Part of this comes down to the high bar set by the revolutionary filmmaking of “The Lord of the Rings.” Another part stems from behind-the-scene problems, including a mid-production change in director and studio meddling.

Lastly, it all comes down to the subject matter. While “The Hobbit” is a great book, it can’t support a trilogy of movies like “The Lord of the Rings” could. Despite the best of intentions, there’s a chance that the TV show will meet the same issues.

If there are such issues, it won’t be for lack of trying. Amazon has reportedly committed to spending over $1 billion on the show, spread over five seasons; in comparison, the six-episode final season of “Game of Thrones will cost about $15 million per episode and about $90 million for the whole season, far less than what Amazon is willing to spend.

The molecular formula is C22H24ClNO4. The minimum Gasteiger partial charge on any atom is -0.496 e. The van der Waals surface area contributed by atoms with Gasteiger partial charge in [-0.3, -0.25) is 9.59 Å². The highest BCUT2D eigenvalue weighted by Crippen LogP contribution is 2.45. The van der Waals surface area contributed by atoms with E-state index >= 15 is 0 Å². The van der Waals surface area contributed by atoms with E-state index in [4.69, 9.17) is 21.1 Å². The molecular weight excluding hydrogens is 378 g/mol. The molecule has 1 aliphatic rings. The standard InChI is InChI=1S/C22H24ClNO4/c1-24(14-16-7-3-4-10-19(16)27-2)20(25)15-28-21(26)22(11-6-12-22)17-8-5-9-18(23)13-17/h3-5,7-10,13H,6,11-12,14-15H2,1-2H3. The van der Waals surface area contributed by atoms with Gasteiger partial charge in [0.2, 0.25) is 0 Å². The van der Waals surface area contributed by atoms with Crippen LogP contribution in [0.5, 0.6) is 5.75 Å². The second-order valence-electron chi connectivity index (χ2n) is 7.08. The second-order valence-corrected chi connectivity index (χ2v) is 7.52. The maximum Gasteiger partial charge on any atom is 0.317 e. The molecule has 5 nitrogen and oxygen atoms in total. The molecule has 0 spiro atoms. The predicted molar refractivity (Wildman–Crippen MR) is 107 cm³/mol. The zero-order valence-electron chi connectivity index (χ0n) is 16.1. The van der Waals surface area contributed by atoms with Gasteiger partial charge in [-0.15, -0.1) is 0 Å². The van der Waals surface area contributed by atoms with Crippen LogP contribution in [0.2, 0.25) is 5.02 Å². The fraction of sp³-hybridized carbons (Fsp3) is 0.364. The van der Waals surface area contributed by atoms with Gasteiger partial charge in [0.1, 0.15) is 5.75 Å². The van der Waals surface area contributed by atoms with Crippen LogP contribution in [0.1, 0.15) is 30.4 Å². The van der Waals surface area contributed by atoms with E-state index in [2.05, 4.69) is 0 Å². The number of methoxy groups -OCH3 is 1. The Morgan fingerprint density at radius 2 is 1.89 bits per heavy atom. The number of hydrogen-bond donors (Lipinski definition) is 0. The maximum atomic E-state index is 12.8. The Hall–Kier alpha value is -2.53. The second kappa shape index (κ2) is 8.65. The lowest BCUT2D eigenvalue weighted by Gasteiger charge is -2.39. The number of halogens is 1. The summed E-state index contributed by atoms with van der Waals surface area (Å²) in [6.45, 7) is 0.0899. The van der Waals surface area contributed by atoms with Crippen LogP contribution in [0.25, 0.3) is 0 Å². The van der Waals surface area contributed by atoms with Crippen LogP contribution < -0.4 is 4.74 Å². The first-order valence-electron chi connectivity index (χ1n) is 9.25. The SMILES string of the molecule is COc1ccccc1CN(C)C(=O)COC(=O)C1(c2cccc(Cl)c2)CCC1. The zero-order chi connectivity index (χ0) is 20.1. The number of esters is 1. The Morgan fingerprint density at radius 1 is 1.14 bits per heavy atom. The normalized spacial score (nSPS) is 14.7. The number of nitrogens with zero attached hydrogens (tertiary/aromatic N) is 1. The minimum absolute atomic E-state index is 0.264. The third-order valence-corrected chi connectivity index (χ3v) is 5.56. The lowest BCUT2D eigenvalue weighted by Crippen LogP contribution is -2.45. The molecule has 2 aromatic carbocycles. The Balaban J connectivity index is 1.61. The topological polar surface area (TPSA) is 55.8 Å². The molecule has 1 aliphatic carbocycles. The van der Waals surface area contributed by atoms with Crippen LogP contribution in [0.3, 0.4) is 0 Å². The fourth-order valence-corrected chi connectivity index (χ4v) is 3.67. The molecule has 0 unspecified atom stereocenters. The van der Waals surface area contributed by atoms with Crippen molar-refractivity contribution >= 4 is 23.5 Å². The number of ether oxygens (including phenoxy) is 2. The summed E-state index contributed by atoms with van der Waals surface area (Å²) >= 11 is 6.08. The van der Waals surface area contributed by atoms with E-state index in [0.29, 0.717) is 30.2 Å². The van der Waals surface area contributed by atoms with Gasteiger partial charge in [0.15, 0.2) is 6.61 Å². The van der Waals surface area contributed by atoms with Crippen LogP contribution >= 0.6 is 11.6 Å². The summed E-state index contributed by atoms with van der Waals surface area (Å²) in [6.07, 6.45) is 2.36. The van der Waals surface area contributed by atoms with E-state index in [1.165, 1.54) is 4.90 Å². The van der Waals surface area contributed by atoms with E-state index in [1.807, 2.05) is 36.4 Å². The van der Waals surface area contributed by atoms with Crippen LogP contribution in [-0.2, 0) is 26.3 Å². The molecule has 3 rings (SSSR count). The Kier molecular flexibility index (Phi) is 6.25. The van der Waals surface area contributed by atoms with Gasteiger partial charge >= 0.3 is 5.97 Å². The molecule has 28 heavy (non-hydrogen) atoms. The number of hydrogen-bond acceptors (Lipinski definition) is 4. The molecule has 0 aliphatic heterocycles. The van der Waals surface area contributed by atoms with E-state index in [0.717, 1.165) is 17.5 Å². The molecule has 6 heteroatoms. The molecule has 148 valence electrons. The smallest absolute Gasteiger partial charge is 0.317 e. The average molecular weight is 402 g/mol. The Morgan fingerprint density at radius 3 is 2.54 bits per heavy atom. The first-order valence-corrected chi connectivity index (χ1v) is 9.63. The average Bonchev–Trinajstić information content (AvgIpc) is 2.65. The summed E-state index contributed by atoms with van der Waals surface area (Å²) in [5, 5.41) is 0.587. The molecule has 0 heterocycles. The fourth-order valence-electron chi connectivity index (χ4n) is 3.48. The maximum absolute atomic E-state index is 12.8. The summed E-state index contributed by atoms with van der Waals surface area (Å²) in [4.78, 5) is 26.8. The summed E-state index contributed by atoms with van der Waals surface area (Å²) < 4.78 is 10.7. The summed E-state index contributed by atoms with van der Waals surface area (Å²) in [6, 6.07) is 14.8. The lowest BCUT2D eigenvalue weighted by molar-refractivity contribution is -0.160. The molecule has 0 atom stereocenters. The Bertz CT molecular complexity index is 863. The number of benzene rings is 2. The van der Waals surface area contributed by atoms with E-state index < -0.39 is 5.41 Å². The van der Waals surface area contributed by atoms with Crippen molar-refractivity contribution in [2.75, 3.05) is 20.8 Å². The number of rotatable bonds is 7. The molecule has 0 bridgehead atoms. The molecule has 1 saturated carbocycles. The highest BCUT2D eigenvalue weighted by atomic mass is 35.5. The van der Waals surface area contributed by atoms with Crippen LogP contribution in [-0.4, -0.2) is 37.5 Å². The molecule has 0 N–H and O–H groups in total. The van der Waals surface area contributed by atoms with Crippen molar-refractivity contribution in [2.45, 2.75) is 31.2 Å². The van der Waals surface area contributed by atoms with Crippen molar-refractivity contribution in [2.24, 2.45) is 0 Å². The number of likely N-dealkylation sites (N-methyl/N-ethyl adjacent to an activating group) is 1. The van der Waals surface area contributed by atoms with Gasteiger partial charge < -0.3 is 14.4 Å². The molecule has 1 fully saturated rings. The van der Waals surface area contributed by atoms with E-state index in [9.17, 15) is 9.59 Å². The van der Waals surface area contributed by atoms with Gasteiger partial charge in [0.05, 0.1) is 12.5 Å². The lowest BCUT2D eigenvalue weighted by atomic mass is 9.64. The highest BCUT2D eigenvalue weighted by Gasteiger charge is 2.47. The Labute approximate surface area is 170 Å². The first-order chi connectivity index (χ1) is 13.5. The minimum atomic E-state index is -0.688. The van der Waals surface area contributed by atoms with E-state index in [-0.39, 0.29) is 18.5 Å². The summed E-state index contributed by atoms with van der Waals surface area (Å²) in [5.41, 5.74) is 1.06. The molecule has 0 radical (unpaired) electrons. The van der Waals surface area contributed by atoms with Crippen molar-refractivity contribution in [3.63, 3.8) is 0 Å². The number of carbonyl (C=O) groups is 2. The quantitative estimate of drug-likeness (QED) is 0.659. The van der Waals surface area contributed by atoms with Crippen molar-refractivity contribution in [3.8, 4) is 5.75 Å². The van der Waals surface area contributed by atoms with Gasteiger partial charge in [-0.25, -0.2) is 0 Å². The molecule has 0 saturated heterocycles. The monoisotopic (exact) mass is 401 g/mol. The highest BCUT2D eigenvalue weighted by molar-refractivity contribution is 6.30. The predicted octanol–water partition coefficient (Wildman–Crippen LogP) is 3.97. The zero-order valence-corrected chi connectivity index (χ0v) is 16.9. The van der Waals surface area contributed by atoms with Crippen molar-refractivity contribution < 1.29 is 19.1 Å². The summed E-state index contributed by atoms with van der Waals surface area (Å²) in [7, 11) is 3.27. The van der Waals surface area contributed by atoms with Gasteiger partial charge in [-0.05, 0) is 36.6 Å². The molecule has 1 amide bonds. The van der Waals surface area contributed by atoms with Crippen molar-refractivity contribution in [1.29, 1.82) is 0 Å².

Additionally, Amazon will be working with the Tolkien Estate throughout the production process, a partnership which was not present for the Peter Jackson movies. The deal should ensure that the show stays fairly close to whatever source material they end up drawing from.

It will also ensure that the show hits screens sometime in the near future. The deal requires Amazon to start production within two years, which means fans won’t have to wait too long for their chance to return to the world of Middle-earth.